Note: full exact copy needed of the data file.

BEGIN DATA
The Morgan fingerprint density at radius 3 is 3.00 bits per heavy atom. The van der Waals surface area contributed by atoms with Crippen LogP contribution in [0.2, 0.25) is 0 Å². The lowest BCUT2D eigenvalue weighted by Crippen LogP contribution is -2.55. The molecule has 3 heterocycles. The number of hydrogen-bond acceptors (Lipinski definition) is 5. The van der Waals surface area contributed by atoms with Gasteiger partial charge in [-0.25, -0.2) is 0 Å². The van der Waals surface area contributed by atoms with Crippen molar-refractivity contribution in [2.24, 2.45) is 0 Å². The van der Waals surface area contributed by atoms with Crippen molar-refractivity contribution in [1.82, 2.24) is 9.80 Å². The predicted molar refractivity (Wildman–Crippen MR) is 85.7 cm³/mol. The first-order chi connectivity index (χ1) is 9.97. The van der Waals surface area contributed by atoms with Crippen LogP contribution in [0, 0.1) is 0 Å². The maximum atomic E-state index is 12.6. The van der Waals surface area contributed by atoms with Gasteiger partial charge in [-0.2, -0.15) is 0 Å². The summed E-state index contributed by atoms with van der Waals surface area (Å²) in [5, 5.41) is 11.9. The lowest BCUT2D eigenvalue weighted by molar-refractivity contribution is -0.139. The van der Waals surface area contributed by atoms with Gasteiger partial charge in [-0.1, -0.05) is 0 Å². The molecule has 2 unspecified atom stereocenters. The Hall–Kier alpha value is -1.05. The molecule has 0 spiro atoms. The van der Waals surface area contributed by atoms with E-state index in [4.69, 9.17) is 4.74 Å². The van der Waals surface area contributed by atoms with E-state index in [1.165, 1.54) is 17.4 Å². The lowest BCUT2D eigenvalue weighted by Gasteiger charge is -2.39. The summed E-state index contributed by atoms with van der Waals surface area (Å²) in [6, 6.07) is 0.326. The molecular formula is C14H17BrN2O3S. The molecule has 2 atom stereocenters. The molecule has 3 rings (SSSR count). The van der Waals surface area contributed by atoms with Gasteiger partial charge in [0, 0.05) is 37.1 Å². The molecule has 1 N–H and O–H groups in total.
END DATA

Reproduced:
The Morgan fingerprint density at radius 3 is 3.00 bits per heavy atom. The van der Waals surface area contributed by atoms with Crippen LogP contribution in [0.2, 0.25) is 0 Å². The lowest BCUT2D eigenvalue weighted by Crippen LogP contribution is -2.55. The molecule has 3 heterocycles. The number of hydrogen-bond acceptors (Lipinski definition) is 5. The van der Waals surface area contributed by atoms with Gasteiger partial charge in [-0.25, -0.2) is 0 Å². The van der Waals surface area contributed by atoms with Crippen molar-refractivity contribution in [2.24, 2.45) is 0 Å². The van der Waals surface area contributed by atoms with Crippen molar-refractivity contribution in [1.82, 2.24) is 9.80 Å². The predicted molar refractivity (Wildman–Crippen MR) is 85.7 cm³/mol. The first-order chi connectivity index (χ1) is 9.97. The van der Waals surface area contributed by atoms with Crippen LogP contribution in [0, 0.1) is 0 Å². The maximum atomic E-state index is 12.6. The van der Waals surface area contributed by atoms with Gasteiger partial charge in [-0.2, -0.15) is 0 Å². The summed E-state index contributed by atoms with van der Waals surface area (Å²) in [5, 5.41) is 11.9. The lowest BCUT2D eigenvalue weighted by molar-refractivity contribution is -0.139. The van der Waals surface area contributed by atoms with Gasteiger partial charge in [-0.1, -0.05) is 0 Å². The molecule has 2 unspecified atom stereocenters. The Hall–Kier alpha value is -1.05. The molecule has 0 spiro atoms. The van der Waals surface area contributed by atoms with E-state index in [4.69, 9.17) is 4.74 Å². The van der Waals surface area contributed by atoms with E-state index in [1.165, 1.54) is 17.4 Å². The lowest BCUT2D eigenvalue weighted by Gasteiger charge is -2.39. The summed E-state index contributed by atoms with van der Waals surface area (Å²) in [6, 6.07) is 0.326. The molecular formula is C14H17BrN2O3S. The molecule has 2 atom stereocenters. The molecule has 3 rings (SSSR count). The van der Waals surface area contributed by atoms with Gasteiger partial charge in [0, 0.05) is 37.1 Å². The molecule has 1 N–H and O–H groups in total.